Driving the 101 Freeway from Silver Lake to Calabasas, California, I kick around in my head the literary references I could use to describe this stretch of road bounded by the Sherman Oaks Galleria to the south and the turnoff for the Ronald Regan Presidential Library to the north. Charles Bukowski’s pulp and grit was left back in Hollywood, we’ve crossed out of Reyner Banham’s ecologies, and the hills that so famously burn in Joan Didion’s Letter from Los Angeles are farther east. There’s probably a German term for this landscape of rolling hills, Starbucks, and Lexus dealerships. Certainly Adorno coined some phrase in his critique of the culture industry, written while living in exile in the Pacific Palisades.
It’s tempting to say that we are on the edge — the edge of culture, the edge of suburbia, the edge of rural California and all the narratives that go with it. (The Western High Noon was shot at Warner Bros. Ranch, which is now the Calabasas Golf Club.) But if we leave behind old-fashioned geography and look at our pin on the media map, we find that this is the territory of E!: a pop-cultural space populated by people whose names often start with K.
Which is why, when I meet Kanye West’s collaborator Willo Perron in the parking lot of a tech business park shaded by pepper trees, it makes sense that he references the Postmodern duo Robert Venturi and Denise Scott Brown. This isn’t Las Vegas, or even Hollywood, but it is the site of the Yeezy Headquarters. In our somewhat placeless media age, it is possible for Calabasas to broadcast West’s growing empire as any spectacle-driven city. “It’s post-core as core,” explains Perron, vaulting over hardcore or normcore trends. “It’s about looking at the mundane things of everyday and re-appropriating the strip mall or re-contextualizing things that we once thought of as ugly.”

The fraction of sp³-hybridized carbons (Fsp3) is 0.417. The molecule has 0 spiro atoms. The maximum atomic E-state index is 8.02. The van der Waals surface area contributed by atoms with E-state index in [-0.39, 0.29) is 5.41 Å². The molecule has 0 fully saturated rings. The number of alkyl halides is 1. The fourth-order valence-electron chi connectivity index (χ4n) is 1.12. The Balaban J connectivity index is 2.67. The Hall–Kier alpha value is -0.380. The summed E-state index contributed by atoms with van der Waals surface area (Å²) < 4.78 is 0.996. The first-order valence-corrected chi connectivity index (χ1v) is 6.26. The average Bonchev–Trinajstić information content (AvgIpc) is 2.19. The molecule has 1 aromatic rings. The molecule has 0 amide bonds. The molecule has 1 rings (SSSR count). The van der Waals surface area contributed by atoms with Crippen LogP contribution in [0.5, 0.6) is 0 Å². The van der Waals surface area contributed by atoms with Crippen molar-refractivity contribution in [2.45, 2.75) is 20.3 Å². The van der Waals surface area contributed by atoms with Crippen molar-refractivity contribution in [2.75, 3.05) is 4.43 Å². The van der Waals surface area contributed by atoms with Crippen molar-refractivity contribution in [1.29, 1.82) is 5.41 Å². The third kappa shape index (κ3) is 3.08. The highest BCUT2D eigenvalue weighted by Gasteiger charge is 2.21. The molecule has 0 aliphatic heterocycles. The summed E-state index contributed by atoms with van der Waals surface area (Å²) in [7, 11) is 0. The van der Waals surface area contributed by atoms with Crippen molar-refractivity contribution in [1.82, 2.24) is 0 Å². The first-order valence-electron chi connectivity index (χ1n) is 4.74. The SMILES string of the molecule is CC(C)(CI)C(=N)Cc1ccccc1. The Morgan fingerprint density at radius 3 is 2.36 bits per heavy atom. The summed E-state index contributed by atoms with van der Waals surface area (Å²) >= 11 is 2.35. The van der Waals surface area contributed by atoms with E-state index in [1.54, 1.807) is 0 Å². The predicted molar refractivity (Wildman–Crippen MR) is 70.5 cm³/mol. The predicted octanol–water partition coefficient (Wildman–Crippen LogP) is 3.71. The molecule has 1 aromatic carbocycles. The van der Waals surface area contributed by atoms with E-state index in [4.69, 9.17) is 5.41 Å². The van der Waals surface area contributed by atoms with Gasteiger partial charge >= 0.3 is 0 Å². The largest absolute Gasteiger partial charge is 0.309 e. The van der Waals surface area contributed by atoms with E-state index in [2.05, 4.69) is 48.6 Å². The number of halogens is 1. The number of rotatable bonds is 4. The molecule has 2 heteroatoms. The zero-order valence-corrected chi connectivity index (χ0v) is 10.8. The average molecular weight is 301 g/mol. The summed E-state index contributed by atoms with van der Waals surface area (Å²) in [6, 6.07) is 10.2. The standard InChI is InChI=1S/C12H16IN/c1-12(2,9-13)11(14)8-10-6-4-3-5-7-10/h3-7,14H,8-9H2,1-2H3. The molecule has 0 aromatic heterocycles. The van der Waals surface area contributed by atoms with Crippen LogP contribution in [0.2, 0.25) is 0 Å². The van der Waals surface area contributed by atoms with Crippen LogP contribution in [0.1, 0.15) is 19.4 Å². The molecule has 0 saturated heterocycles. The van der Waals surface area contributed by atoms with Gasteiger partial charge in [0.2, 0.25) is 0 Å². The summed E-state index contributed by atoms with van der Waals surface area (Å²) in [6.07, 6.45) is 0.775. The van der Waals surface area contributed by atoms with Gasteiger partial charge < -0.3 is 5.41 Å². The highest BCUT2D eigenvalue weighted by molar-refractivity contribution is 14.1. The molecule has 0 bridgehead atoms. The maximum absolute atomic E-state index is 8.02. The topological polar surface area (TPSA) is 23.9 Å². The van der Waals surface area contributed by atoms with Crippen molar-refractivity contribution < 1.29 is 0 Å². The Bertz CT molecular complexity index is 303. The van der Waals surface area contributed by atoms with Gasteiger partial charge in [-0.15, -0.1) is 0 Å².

We enter a 1970s-era two-story concrete office building; its corrugated formwork and black-mirrored glass is nearly identical to the half dozen or so nearby. Inside, just past security, is command central for West’s Gesamtkunstwerk, to find the German term for his all-encompassing endeavor which is unconstrained by any conventional notion of brand. Perron designed the new HQ and has worked with West for more than a decade, creating everything from album covers to stage sets. He describes their process as a twelve-year-long circular conversation that loops in and out of each of their lives. As such, the design approach brings together overlapping and sometimes competing influences: Brutalism, essentialism, utilitarianism, and Postmodernism.
In the library, monolithic bookshelves made of out black-stained wood line the walls (I glimpse the spine of more than one monograph on Le Corbusier alongside museum catalogues and volumes on fashion). Matching black worktables march down a polished concrete floor. The effect is beautiful and austere, but free of any minimalist morality. The whole space is washed in the glare of the kinds of fluorescent light fixtures you might find in a supermarket. “How do you get so far away from cool, you know, from your neighborhood, from chasing the newest thing, to be able to land something really honest?” asks Perron.